s with any deep musical wells around the world, from Memphis to Liverpool, Ireland has a whole orchestra full of unsung heroes…
Artists who have been an integral part of the country’s musical development, but who were always happier hiding behind their instrument, in the shadows, away from that front-man spotlight.
One such diamond in the dark is Declan Sinnott, a man whose influence and gentle guidance has helped such luminaries of the Irish folk scene as Christy Moore and Mary Black get their groove on. Sinnott was also a big part of the organising party when it came to both Horslips and Moving Hearts, two of Ireland’s finest furry folk fusion pioneers.
It was that desire for the quiet life that saw Declan Sinnott waiting until he was 62 before releasing his solo debut, I Love The Noise I Make, back in 2012. His second, Window On The World, was released in 2016, and it’s clear that albums still hold a special place in this man’s heart…
Now, to those musical inspirations…
My younger brother, Frank, walked into Pierce Turner’s record shop sometime after April 1968 to order a copy of Bookends by Simon and Garfunkel. Frank was a big fan, though Pierce didn’t know so much about them.
When the album came in Pierce played it and loved it. So then Frank would come in looking for the record everyday to be told, ‘No, sorry Frank, should be soon though’. This went on for a while. Eventually Frank said, ‘People tell me you’ve been playing the record’. The game was up! Pierce had to sell it to him.
Hard to imagine a time when you couldn’t share music with the flick of a mouse. In 1965 we were sharing 3 records among 4 of us. Eric Clapton’s Beano album, BB King Live At Cook County Jail and a compilation called Blues Chicago Southside.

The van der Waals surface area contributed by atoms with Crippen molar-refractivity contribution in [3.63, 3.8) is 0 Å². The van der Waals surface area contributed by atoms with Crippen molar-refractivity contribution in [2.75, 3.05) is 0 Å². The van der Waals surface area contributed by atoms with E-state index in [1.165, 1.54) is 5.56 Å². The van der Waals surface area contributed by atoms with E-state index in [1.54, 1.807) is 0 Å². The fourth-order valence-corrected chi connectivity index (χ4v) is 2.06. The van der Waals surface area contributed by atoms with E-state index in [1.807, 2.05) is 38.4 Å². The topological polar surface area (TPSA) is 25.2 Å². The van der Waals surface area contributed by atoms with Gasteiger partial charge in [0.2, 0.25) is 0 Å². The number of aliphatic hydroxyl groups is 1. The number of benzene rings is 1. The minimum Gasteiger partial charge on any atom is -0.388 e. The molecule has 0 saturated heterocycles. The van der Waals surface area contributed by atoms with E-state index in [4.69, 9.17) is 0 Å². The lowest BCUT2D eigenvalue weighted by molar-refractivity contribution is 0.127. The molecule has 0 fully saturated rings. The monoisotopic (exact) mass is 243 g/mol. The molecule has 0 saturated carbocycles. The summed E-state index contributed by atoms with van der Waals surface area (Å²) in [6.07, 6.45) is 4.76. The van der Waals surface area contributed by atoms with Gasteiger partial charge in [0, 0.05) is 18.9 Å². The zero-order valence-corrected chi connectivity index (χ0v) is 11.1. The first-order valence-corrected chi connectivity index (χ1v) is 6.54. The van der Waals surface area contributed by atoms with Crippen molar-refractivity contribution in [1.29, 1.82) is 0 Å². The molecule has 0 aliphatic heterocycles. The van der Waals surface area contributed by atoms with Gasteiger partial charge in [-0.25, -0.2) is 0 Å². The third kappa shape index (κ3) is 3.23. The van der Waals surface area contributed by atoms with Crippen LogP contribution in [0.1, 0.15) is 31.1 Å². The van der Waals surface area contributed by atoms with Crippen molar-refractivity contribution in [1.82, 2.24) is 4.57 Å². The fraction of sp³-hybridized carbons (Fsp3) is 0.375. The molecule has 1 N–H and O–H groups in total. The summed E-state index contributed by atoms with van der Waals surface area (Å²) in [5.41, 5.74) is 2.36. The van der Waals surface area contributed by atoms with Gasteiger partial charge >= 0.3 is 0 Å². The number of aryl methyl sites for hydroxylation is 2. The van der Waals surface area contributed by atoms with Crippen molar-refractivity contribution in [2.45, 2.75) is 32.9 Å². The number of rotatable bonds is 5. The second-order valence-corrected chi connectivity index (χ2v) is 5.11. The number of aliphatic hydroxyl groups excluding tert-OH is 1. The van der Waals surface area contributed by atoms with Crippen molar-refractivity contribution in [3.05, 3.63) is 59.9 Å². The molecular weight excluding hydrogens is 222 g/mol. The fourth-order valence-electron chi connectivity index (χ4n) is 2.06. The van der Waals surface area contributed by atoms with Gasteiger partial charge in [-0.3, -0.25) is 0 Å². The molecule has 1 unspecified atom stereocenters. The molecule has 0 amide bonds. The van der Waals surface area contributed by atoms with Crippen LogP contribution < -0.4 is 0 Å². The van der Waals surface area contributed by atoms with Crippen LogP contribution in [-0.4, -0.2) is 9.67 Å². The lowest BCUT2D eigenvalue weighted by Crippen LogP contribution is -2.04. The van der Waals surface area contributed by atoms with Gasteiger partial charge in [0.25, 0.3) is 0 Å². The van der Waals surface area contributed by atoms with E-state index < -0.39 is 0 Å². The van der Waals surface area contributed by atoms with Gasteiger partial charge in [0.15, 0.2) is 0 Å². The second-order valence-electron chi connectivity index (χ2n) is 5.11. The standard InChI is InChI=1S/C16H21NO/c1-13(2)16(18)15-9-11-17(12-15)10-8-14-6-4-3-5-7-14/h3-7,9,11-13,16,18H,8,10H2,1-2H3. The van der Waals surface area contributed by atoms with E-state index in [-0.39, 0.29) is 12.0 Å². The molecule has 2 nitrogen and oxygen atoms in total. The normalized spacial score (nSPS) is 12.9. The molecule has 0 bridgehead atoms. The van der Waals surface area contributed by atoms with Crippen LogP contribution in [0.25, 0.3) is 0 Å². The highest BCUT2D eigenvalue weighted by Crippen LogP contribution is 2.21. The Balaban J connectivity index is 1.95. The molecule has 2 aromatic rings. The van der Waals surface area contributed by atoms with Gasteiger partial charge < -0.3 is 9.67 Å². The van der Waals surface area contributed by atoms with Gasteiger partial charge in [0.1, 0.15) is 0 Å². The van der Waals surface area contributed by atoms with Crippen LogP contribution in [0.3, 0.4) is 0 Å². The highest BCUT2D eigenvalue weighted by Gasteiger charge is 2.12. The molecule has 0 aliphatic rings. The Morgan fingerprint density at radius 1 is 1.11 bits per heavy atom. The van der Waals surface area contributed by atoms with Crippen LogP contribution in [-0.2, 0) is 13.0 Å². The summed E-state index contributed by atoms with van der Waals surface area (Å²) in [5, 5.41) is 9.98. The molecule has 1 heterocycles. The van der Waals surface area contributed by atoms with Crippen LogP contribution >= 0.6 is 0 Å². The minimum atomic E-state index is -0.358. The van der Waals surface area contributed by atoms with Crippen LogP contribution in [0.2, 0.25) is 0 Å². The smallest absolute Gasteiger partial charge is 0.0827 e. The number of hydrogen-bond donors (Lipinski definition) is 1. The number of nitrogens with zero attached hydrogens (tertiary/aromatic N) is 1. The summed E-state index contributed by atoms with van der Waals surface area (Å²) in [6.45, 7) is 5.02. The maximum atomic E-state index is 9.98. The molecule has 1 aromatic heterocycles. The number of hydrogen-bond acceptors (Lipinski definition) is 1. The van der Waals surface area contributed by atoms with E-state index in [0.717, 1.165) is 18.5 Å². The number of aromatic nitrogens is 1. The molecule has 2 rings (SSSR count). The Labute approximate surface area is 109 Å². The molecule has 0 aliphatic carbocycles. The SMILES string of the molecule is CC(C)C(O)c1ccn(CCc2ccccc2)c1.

I’ve gone back to listening to records again. I know it’s a fad now, but I just love the sound.
I listen to things recorded before the ’80s on vinyl and most other stuff on a hi-res player.
Just what those records might be, Declan reveals here…
I have only one clear memory of being moved to tears by a song. I was driving with the radio when Don’t Give Up came on. I had to pull over quickly, and I wept deeply. Didn’t even know who it was. It was during Thatcher’s time which made it even more potent. Tears of sorrow and tears of rage.
I heard music on the radio all through the fifties, but hearing The Beatles was the electric charge that plugged me in for good and ever. Impossible to describe the joy, optimism, release, empowerment that ensued. A period of begging/harassing followed and my mother caved in just in time for Christmas 1963. From then until now the guitar has been my path to sunlight.
The music I love comes in many forms, covering most major genres. At the same time I’d say I only like a small amount of music from each. Thom Yorke has been my obsession for the last few weeks, The Eraser mainly with a few Of Tomorrows Modern Boxes thrown in.
I love Jon Hopkins alone and in combination. His first album more than most.
Duke Ellington is never neglected…
…and Vaughan Williams takes me up towards paradise. I love 20th century composers like Stravinsky, Shostakovich, Sibelius, Debussy etc. Webern too, squeaky gate or no.
For a number of years I favoured The Band and The Grateful Dead above all. I had a bluegrass period, and an old-timey period. I studied classical guitar for a few years and listened to very little else.
Hearing Massive Attack led me into trip-hop and ambient, dance, drum and bass, and the like. I like Burial, and William Orbit, and Rumpistol, and Books Shade. Natalie Merchant, Imogen Heap, Suzanne Vega.
The blues from Blind Lemon Jefferson through Mississippi John Hurt, Muddy Waters…
I can’t do it. The more I put in the more I think I’m leaving out, so my cut off point is completely arbitrary. I LOVE MUSIC.
Find out more about young Sinnott – and hear some of his latest music – on his website here. Catch Declan and young Keating at The Hot Spot right here.